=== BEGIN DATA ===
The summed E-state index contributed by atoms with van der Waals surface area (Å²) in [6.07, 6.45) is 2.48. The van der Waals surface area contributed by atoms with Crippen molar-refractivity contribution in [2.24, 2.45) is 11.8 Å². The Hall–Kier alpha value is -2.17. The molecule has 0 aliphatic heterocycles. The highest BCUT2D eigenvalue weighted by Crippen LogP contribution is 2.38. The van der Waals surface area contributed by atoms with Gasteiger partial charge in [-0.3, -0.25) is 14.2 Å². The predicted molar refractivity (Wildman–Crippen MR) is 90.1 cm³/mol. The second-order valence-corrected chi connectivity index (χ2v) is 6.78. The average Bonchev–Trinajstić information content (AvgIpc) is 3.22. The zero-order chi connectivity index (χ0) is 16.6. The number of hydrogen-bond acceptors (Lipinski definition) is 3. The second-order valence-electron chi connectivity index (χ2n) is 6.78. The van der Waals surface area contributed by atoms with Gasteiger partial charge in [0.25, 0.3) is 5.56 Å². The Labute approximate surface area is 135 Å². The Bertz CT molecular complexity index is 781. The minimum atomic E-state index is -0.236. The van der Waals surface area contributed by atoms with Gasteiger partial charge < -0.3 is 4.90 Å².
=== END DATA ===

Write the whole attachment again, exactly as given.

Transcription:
The summed E-state index contributed by atoms with van der Waals surface area (Å²) in [6.07, 6.45) is 2.48. The van der Waals surface area contributed by atoms with Crippen molar-refractivity contribution in [2.24, 2.45) is 11.8 Å². The Hall–Kier alpha value is -2.17. The molecule has 0 aliphatic heterocycles. The highest BCUT2D eigenvalue weighted by Crippen LogP contribution is 2.38. The van der Waals surface area contributed by atoms with Gasteiger partial charge in [-0.3, -0.25) is 14.2 Å². The predicted molar refractivity (Wildman–Crippen MR) is 90.1 cm³/mol. The second-order valence-corrected chi connectivity index (χ2v) is 6.78. The average Bonchev–Trinajstić information content (AvgIpc) is 3.22. The zero-order chi connectivity index (χ0) is 16.6. The number of hydrogen-bond acceptors (Lipinski definition) is 3. The second-order valence-electron chi connectivity index (χ2n) is 6.78. The van der Waals surface area contributed by atoms with Gasteiger partial charge in [0.25, 0.3) is 5.56 Å². The Labute approximate surface area is 135 Å². The Bertz CT molecular complexity index is 781. The minimum atomic E-state index is -0.236. The van der Waals surface area contributed by atoms with Gasteiger partial charge < -0.3 is 4.90 Å².